Incident responders say Oil Springs Fire now at 99% containment

Local News

Oil Springs Fire air drop (photo from BLM)

RIO BLANCO COUNTY, Colo. (KDVR) — A fire sparked by lightning in a remote part of a Wilderness Study Area on June 18 is 97% contained as of July 1. Below you will find the latest updates.

UPDATE (July 9, 9 a.m.): There have been minimal developments as the fire is nearly 100% contained, growth is not expected beyond the current area.

UPDATE (July 7, 9 a.m.): The Oil Springs Fire has now reached 99% containment, inching closer to the goal of full containment by July 10.

Since a lightning strike ignited the fire on June 18, it has burned 12,613 Acres of primarily pinyon, juniper and sagebrush.

There are currently 286 personnel assigned to the fire.

UPDATE (July 3, 10:55 p.m.): The Oil Springs Fire is expected to be fully contained by July 10.

UPDATE (July 1, 10:52 p.m.): The Oil Springs Fire is now at 97% containment. It remains at 12,613 acres.

Great Basin Incident Management Team 3 will transition command of the fire to a Type 4 organization on July 3 at 6 a.m. The fire is in monitor status with crews patrolling containment lines around the fire perimeter.

Barring unforeseen developments, this will be the final update from Great Basin Team 3 for the Oil Springs Fire.

UPDATE (July 1, 9 a.m.) : The Oil Springs Fire is now at 76% containment with 12,613 acres burned. The fire is being fueled by pinyon, juniper and sagebrush. The fire spread has been minimal today.

Firefighters estimate full containment can be reached by approximately July 10 around noon. County roads 113 and 116 and BLM road 1045 remain closed.

Fire crews continue to patrol firelines for potential containment issues.

Oil Springs fire perimeter. Courtesy: Regional Incident management team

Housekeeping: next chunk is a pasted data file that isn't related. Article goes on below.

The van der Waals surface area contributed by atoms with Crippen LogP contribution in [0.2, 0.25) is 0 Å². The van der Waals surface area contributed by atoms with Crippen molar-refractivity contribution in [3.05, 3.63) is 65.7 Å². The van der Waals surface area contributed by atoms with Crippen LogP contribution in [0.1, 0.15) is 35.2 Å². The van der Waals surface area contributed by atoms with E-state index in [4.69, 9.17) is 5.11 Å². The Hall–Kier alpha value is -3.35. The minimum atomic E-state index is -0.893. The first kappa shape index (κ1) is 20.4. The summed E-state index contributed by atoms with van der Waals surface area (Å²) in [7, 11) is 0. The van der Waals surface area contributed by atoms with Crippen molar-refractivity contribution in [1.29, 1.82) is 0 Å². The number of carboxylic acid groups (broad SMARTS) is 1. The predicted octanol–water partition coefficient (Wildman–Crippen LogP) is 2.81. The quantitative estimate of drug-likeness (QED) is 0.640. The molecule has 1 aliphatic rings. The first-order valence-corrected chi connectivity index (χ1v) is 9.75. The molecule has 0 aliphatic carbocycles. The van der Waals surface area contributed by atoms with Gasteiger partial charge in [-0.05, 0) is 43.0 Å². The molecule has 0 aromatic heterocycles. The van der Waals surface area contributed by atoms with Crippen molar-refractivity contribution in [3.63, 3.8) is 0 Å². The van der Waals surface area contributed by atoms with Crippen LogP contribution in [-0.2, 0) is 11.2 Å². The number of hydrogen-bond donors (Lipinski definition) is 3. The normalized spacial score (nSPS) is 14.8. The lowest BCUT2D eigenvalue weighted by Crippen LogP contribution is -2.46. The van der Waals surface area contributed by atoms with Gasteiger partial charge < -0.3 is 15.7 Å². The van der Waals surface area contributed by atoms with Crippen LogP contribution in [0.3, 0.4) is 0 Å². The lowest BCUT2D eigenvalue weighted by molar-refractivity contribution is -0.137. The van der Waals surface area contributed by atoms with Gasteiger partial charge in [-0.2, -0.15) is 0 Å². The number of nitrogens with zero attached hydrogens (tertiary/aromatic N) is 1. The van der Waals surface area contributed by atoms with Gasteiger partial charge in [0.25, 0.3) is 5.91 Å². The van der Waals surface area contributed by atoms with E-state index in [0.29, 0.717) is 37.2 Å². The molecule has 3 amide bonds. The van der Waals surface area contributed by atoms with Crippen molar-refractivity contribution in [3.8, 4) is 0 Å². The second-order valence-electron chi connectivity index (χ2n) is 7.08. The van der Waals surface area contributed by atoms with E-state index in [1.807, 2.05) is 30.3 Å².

UPDATE (June 30, 10:45 a.m.): The fire is now up to 12,613 acres burned at 58% containment. Highway 139 is still open while County roads 113 and 116 and BLM road 1045 are closed for firefighter and public safety. Stage 2 fire restrictions are being reinforced for Rio Blanco County and there are no evacuations at this time. The weather is predicted to warm and dry over the next week, possibly increasing fire behavior.

UPDATE (June 29, 11 a.m.): Firefighters are primarily using Highway 139 to access the burn area, and drivers traveling along it are advised to use extra caution.

Today, firefighters will work to improve containment lines on the southeast section of the fire. Line digging and cold trailing are also taking place from the West creek Area toward Oil Springs Mountain. Crews from the north side of the fire will begin pushing south toward Texas Mountain.

Temperatures around 80 and low winds are expected to minimize fire activity, especially in the low elevations.

UPDATE (June 28, 10:30 p.m.): Firefighters from the TH Logging company in Arlee, MT maintained the sprinkler system at the Dragon Trail gas plant. They make sure that the sprinkler heads are working properly and that the hoses are flowing correctly. Precautions are still being taken to protect this infrastructure from the Oil Springs Fire.